Food webs were constructed from existing databases and extensive bibliography search (see electronic supplementary material, S1 for detailed information about the food web construction). Spatial co-occurrence of species, and hence realized trophic links, were dependent upon three factors: (i) presence in the same grid cell, (ii) elevation and (iii) habitat coincidence. If a pair of species coincided in these criteria and the literature reported a trophic relationship among them, then a link was added to the food web between them. The whole elevation range was divided into three equally distributed elevations: low (from 255 to 1217 m), intermediate (from 1218 to 2179 m) and high elevation (from 2180 to 3140 m). One network for each elevation for each year over the period considered was constructed, resulting in a total of 54 food webs (18 for each elevation). The complete database comprised 253 species (13 mammal carnivores, 40 other mammals, 33 birds of prey, 133 other birds, 10 amphibians, 21 reptiles and three fish species). Temporal variability was studied by comparing two periods, referenced as pre (P1) and post (P2). P1 includes years between 1984 and 1990, both inclusive, and P2 comprises the period between 1991 and 2001 (see the electronic supplementary material, S4 for an example of built food webs).
We examined the cumulative standardized degree distribution of the networks P(k > K), which describes the fraction of species with a number of links k greater than K, for the P1 and P2 periods at each elevation . Two different cumulative distributions were considered, that of the interactions of species with their predators (standardized outdegree), and the one representing their interactions with their prey or diet breadth (standardized indegree). Two other food web properties were analysed: the standard deviation of generalism (GenSD) and the standard deviation of vulnerability (VulSD).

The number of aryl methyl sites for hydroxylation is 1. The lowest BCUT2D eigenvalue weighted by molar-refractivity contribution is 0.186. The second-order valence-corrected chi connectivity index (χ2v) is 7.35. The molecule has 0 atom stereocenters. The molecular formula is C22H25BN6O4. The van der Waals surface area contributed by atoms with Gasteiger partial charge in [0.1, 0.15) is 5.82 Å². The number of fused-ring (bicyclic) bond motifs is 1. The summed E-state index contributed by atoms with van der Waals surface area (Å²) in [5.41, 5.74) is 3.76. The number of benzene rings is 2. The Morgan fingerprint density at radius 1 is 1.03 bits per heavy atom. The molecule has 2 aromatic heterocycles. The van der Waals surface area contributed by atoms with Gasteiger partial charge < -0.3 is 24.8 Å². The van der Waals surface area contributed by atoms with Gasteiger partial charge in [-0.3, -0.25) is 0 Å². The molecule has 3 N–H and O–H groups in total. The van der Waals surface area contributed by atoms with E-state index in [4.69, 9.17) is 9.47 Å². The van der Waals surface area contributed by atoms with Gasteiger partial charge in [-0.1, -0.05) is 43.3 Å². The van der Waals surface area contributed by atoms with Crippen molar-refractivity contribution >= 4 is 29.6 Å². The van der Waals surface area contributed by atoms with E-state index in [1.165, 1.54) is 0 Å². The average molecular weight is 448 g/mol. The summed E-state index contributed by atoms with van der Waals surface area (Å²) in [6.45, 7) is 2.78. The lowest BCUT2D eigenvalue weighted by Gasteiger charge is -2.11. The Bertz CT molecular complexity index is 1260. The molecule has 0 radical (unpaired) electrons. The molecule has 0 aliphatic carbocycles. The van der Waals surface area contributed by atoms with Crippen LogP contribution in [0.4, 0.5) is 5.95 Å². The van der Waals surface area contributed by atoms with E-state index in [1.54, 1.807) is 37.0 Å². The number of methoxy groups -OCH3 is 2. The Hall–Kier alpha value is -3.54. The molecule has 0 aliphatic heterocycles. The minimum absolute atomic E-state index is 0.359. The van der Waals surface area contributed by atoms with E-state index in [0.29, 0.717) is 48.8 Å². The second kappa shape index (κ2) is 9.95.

We compared body mass distribution of newly arrived species over P2 at each elevation range with the body mass distribution of native species at that elevation to assess whether the species expanding their range upwards were larger than the natives. Analyses were carried out for all species together, by taxa (e.g. separating birds and mammals), by separating predator from prey species and by lumping species within trophic levels.
We also calculated the predator–prey mass ratios (PPMR) for all the links present in each web. This value, for each link, was calculated as the base-10 logarithm of the fraction between the body mass of the predator and the body mass of the prey. This allowed for the description of the distribution of these values in each web, and the statistical comparison of these distributions between the P1 and P2 periods.